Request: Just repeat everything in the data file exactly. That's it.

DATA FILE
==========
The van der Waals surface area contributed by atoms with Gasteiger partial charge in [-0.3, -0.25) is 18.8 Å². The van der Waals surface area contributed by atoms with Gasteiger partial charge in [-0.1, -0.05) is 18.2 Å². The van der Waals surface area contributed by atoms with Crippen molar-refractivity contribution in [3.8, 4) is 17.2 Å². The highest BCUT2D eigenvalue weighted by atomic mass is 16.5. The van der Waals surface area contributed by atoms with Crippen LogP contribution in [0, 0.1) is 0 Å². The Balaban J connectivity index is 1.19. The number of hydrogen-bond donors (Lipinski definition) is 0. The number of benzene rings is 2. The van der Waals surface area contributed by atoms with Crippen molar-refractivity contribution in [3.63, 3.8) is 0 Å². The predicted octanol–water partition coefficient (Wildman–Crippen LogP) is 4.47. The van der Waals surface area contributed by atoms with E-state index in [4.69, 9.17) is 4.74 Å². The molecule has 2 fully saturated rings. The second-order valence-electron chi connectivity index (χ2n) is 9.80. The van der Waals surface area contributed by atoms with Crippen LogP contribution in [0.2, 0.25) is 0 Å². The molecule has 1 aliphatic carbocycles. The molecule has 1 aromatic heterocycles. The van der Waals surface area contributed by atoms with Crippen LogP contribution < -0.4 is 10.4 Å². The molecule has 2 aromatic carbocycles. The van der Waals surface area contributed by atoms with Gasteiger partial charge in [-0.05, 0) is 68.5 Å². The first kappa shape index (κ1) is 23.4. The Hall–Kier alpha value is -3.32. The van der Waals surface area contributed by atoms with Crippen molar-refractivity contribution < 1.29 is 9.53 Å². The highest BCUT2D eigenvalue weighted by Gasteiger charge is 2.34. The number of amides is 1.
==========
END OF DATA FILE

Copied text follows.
The van der Waals surface area contributed by atoms with Gasteiger partial charge in [-0.3, -0.25) is 18.8 Å². The van der Waals surface area contributed by atoms with Gasteiger partial charge in [-0.1, -0.05) is 18.2 Å². The van der Waals surface area contributed by atoms with Crippen molar-refractivity contribution in [3.8, 4) is 17.2 Å². The highest BCUT2D eigenvalue weighted by atomic mass is 16.5. The van der Waals surface area contributed by atoms with Crippen LogP contribution in [0, 0.1) is 0 Å². The Balaban J connectivity index is 1.19. The number of hydrogen-bond donors (Lipinski definition) is 0. The number of benzene rings is 2. The van der Waals surface area contributed by atoms with Crippen molar-refractivity contribution in [3.63, 3.8) is 0 Å². The predicted octanol–water partition coefficient (Wildman–Crippen LogP) is 4.47. The van der Waals surface area contributed by atoms with E-state index in [4.69, 9.17) is 4.74 Å². The molecule has 2 fully saturated rings. The second-order valence-electron chi connectivity index (χ2n) is 9.80. The van der Waals surface area contributed by atoms with Crippen LogP contribution in [0.2, 0.25) is 0 Å². The molecule has 1 aliphatic carbocycles. The molecule has 1 aromatic heterocycles. The van der Waals surface area contributed by atoms with Crippen LogP contribution < -0.4 is 10.4 Å². The molecule has 2 aromatic carbocycles. The van der Waals surface area contributed by atoms with Gasteiger partial charge in [-0.05, 0) is 68.5 Å². The first kappa shape index (κ1) is 23.4. The Hall–Kier alpha value is -3.32. The van der Waals surface area contributed by atoms with Crippen molar-refractivity contribution < 1.29 is 9.53 Å². The highest BCUT2D eigenvalue weighted by Gasteiger charge is 2.34. The number of amides is 1.